I’ve been mulling this topic for a couple of days, not sure whether I should leave it alone — although Bruce Bawer is a friend of mine, after all, and a wonderful mentor figure, Andrew Sullivan and I have also been intermittently friendly with one another. So it’s not exactly with pleasure that I find myself compelled to write a piece like this.
For those of you who aren’t familiar with the details of these men’s histories, the two of them are something of the intellectual godfathers of the gay non-left. In the early 1990s, Bawer penned the wonderful “A Place at the Table,” which was followed by Sullivan’s “Virtually Normal” just a couple of years down the road. These two books together were like a blazing comet in the night sky for hundreds of thousands of gay men who simply did not identify with the predominantly leftist, hedonistic attitudes of the gay subculture — and when I say hundreds of thousands, I mean it — maybe millions, in fact: people who have never heard of either of them are living in a post-90s gay culture that they helped shape.
Their roads quickly diverged — which was hardly surprising, in light of their differing temperaments. Sullivan, who also served a stint as the editor-in-chief of the New Republic, revels in the spotlight of the media and seized on every bit of notoriety he received — today, he is one of America’s best-known pundits and writes a regular blog for the Daily Beast. Bawer, who began as a literary critic and erstwhile poet, stumbled into politics and cultural criticism almost by accident. He moved to Europe in the late 90s, looking forward to a more enlightened cultural attitude, but instead found a plethora of unpleasant surprises at the hands of Muslim immigrants that had been invited to Europe to make up for a labor shortage — little issues such as having to endure his boyfriend get gay-bashed at the hands of Muslim immigrants, for instance. In response to what he saw, he penned “While Europe Slept,” a deft mixture of memoir and investigative journalism, and the follow-up “Surrender,” chronicling the obliviousness of our culture’s institutions in dealing with the problems that Islam presents us.
“While Europe Slept” as a big hit — alas, with a few of the wrong people, as it turned out. Anders Behring Breivik, the culprit behind last week’s mass murder in Norway, turned out to have enjoyed the book. Bruce Bawer writes of this unfortunate truth in his recent piece for the Wall Street Journal, which I will quote at length simply because it is important (emphasis mine):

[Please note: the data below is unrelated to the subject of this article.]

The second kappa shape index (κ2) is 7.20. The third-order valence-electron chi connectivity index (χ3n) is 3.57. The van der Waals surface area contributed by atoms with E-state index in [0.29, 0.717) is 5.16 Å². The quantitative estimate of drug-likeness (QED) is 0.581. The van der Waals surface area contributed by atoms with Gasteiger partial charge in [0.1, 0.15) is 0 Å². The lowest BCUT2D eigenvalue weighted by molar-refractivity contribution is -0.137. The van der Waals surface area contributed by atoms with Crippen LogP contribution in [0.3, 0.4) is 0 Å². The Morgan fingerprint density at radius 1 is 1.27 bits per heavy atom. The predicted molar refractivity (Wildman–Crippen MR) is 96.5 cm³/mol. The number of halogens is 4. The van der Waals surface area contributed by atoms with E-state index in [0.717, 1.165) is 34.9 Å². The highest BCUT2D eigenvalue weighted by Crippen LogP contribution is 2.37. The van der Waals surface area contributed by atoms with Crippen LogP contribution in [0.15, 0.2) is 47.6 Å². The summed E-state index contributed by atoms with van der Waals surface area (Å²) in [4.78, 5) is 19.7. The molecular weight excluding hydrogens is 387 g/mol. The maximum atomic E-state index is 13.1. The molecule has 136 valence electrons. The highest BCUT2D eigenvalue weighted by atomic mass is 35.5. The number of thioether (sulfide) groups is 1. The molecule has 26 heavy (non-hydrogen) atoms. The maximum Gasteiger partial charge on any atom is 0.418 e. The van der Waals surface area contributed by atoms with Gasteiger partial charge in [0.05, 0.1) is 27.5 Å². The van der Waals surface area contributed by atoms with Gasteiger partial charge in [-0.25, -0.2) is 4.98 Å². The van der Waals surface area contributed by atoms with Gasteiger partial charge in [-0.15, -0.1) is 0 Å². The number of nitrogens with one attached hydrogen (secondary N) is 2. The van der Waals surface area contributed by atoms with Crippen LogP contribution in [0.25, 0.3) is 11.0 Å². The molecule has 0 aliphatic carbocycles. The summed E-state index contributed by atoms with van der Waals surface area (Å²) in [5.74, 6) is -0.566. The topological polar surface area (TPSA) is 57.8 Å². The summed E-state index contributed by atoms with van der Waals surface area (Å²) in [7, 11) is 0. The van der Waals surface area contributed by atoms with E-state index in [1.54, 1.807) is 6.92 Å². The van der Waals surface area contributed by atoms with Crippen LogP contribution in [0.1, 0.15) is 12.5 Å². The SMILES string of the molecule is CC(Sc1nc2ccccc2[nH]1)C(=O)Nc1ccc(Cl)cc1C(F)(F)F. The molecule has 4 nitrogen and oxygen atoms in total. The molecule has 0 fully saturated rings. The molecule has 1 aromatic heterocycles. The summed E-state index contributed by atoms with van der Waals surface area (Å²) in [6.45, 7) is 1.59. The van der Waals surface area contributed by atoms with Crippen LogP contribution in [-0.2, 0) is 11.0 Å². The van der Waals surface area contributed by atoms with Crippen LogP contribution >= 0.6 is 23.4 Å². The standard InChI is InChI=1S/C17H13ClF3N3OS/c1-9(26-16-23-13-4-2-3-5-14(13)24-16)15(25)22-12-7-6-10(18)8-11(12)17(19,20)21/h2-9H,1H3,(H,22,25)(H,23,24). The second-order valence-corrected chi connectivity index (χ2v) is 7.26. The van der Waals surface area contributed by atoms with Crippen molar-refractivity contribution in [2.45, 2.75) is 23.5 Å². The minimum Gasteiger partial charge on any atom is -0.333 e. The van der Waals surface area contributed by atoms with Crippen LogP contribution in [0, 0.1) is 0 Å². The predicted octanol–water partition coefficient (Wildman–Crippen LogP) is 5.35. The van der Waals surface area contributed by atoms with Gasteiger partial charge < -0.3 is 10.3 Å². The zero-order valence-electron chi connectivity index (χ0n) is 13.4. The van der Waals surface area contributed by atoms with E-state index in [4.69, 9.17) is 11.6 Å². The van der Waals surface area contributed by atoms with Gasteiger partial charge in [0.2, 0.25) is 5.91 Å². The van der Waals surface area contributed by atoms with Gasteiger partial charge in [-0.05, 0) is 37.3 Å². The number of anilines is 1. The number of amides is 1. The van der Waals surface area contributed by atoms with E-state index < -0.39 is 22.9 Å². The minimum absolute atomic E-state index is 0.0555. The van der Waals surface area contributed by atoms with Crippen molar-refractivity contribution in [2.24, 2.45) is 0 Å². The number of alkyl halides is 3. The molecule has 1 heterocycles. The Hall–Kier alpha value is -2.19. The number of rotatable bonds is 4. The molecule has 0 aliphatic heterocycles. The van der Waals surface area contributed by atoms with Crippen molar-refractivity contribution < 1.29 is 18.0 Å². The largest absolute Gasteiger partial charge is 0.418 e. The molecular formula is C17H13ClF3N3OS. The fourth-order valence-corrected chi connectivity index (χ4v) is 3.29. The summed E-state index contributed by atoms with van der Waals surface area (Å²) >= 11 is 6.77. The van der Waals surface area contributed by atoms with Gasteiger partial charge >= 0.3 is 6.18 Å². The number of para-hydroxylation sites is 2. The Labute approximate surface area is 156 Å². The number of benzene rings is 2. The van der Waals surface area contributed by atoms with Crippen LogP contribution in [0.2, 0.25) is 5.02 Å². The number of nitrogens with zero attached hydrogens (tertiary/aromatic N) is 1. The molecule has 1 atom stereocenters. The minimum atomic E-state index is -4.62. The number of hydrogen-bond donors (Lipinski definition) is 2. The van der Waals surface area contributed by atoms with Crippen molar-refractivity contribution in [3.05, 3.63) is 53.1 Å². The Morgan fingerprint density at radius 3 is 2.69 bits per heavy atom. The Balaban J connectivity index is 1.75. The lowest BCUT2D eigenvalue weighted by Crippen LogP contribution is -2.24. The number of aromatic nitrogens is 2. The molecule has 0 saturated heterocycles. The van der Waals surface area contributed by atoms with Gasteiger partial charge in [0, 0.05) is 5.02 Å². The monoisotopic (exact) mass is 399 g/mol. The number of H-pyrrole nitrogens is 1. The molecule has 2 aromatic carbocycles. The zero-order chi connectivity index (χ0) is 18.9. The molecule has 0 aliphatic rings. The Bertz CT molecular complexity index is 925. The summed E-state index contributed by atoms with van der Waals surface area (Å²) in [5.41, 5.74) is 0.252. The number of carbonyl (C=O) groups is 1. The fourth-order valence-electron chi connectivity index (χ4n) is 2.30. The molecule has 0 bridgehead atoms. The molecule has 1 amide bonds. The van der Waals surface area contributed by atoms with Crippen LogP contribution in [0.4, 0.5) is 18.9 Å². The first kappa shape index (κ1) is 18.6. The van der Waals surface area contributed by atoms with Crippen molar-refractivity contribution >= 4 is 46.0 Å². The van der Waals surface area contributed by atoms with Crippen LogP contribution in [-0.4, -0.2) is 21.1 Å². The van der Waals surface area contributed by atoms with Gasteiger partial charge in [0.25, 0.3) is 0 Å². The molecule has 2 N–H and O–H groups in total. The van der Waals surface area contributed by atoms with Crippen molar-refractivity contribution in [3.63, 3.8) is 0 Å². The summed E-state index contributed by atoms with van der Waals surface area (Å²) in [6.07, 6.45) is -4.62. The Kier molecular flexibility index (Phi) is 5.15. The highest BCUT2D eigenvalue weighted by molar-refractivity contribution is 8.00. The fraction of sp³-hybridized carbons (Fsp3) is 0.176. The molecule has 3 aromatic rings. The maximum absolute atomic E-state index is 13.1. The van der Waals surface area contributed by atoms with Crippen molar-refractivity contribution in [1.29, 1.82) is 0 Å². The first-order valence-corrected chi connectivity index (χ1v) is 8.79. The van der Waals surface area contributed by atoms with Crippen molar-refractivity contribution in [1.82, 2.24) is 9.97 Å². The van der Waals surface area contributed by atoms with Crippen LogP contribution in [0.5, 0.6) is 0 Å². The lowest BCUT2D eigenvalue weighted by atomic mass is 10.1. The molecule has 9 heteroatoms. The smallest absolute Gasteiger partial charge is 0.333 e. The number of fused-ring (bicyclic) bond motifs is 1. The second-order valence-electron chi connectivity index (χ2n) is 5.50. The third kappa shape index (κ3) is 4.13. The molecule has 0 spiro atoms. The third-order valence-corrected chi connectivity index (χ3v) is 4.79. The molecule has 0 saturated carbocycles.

It came as stunning news that Norway had been attacked by a blond, blue-eyed, anti-Islamic terrorist. It should not have been: Several of us who have written about the rise of Islam in Europe have warned that the failure of mainstream political leaders to responsibly address the attendant challenges would result in the emergence of extremists like Breivik.
I was stunned to discover on Saturday that Breivik was a reader of my own work, including my book “While Europe Slept: How Radical Islam Is Destroying the West from Within.” In comments posted in 2009 on a Norwegian blog, document.no, Breivik expressed admiration for my writings, but criticized me for not being a cultural conservative…
Norway, like the rest of Europe, is in serious trouble. Millions of European Muslims live in rigidly patriarchal families in rapidly growing enclaves where women are second-class citizens, and where non-Muslims dare not venture. Surveys show that an unsettling percentage of Muslims in Europe reject Western values, despise the countries they live in, support the execution of homosexuals, and want to replace democracy with Shariah law. (According to a poll conducted by the Telegraph, 40% of British Muslims want Shariah implemented in predominantly Muslim parts of the United Kingdom.)